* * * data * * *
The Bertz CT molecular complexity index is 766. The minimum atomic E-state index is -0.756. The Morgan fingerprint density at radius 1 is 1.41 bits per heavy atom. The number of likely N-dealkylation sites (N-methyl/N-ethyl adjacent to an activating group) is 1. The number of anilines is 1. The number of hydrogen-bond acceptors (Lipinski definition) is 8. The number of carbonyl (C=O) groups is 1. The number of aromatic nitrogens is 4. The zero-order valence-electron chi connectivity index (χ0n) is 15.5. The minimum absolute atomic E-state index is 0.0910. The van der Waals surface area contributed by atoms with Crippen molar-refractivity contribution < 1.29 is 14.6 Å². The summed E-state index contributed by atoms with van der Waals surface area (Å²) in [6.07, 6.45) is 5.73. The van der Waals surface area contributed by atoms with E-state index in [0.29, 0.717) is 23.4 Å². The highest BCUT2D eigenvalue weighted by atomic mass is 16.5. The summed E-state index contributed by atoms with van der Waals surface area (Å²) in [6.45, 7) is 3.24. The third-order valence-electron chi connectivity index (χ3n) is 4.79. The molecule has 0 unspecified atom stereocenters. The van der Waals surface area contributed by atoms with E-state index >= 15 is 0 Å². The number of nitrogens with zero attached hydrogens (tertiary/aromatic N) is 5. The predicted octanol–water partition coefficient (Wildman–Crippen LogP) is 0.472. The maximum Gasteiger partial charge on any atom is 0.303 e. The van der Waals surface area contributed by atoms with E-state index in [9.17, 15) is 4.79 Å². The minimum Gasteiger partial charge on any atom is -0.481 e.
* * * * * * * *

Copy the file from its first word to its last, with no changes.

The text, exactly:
The Bertz CT molecular complexity index is 766. The minimum atomic E-state index is -0.756. The Morgan fingerprint density at radius 1 is 1.41 bits per heavy atom. The number of likely N-dealkylation sites (N-methyl/N-ethyl adjacent to an activating group) is 1. The number of anilines is 1. The number of hydrogen-bond acceptors (Lipinski definition) is 8. The number of carbonyl (C=O) groups is 1. The number of aromatic nitrogens is 4. The zero-order valence-electron chi connectivity index (χ0n) is 15.5. The minimum absolute atomic E-state index is 0.0910. The van der Waals surface area contributed by atoms with Crippen molar-refractivity contribution < 1.29 is 14.6 Å². The summed E-state index contributed by atoms with van der Waals surface area (Å²) in [6.07, 6.45) is 5.73. The van der Waals surface area contributed by atoms with E-state index in [0.29, 0.717) is 23.4 Å². The highest BCUT2D eigenvalue weighted by atomic mass is 16.5. The summed E-state index contributed by atoms with van der Waals surface area (Å²) in [6.45, 7) is 3.24. The third-order valence-electron chi connectivity index (χ3n) is 4.79. The molecule has 0 unspecified atom stereocenters. The van der Waals surface area contributed by atoms with E-state index >= 15 is 0 Å². The number of nitrogens with zero attached hydrogens (tertiary/aromatic N) is 5. The predicted octanol–water partition coefficient (Wildman–Crippen LogP) is 0.472. The maximum Gasteiger partial charge on any atom is 0.303 e. The van der Waals surface area contributed by atoms with E-state index in [9.17, 15) is 4.79 Å². The minimum Gasteiger partial charge on any atom is -0.481 e.